Arbitration Clauses Are Screwing The Little Guy

Arbitration Clauses Are Screwing The Little Guy

A friend of mine signed up with a background check service for his small company.  They had a "free trial" period where you could do a back ground check for only $1 without any other commitment.  He went for that offer, but to access the report was an additional $1.99.  He reluctantly paid that only to discover that there wasn't a lot of information contained in the report he paid for, but if he'd shell out a few more bucks they'd tell him more information.

This is from a company which enjoys a good reputation, but appears to be a scam.  My friend was pissed and called me thinking that this would be a great class action lawsuit case.  I agreed, but we had to look up the terms of service for the website he went on.  It turns out that they have an arbitration clause which means that you aren't allowed to sue them in court, but instead have to take them to arbitration.

This means that there can't be a class action lawsuit.  That ends any chance of a class action lawsuit.  And since his damages are limited to just a few bucks, it's not worth it to hire an attorney and bring a case on his own.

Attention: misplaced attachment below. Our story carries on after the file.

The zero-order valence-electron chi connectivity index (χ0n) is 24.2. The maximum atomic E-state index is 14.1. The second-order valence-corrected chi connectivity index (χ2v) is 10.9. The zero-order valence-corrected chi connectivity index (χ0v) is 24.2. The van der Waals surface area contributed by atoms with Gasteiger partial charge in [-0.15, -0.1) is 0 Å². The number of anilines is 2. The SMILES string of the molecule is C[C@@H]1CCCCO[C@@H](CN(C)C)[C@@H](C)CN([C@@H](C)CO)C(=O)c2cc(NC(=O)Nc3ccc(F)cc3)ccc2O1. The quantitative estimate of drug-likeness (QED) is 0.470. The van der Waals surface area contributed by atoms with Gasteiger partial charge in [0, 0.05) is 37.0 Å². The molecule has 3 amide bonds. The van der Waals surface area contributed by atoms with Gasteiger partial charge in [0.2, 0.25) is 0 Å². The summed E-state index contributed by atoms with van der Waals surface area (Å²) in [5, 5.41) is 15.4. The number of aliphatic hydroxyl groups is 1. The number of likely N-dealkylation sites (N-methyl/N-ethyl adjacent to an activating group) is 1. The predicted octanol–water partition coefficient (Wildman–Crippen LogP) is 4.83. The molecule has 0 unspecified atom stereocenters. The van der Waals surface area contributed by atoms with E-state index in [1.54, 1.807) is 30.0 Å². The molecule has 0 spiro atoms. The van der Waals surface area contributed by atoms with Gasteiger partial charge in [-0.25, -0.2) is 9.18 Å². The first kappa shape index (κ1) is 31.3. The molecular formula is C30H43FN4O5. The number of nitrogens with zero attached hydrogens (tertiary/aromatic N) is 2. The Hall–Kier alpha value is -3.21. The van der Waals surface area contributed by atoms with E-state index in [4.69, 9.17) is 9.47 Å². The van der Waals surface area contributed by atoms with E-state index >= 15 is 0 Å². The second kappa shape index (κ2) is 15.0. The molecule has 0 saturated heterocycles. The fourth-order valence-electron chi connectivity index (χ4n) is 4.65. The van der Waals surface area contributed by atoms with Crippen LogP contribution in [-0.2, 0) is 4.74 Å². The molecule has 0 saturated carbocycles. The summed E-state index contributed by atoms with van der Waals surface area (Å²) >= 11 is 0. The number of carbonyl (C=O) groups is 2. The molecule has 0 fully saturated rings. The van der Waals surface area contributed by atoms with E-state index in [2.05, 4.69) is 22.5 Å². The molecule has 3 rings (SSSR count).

Beyond that, in arbitration the rules of evidence don't apply.  It's basically up to each arbitrator to set their own standard as to what evidence to allow and what not to allow.  If you don't like the result, there is no appeals process.

This is all thanks to a backwards US Supreme Court decision in 2011.  If your cell phone company adds illegal charges, you probably can't sue because of an arbitration clause.  Same if your bank charges illegal fees.

It's being used by doctors, builders and other businesses too.  Usually the customer doesn't even know that they are agreeing to it because it's in the fine print.  In one survey only 7% of people knew that they had given away their usual rights to sue.

The counter is that people don't get anything from class action lawsuits, but the lawyers get rich.  Sometimes that's true.  But the truth is that a company doesn't have an incentive to stop acting bad unless they risk a big class lawsuit which could punish them.

So the end result is that the little guy is getting screwed over.  And for whatever reason, lawmakers will add restrictions that make it harder to sue, but rarely will they make it easier.  So people like my friend will continue to get taken advantage of.

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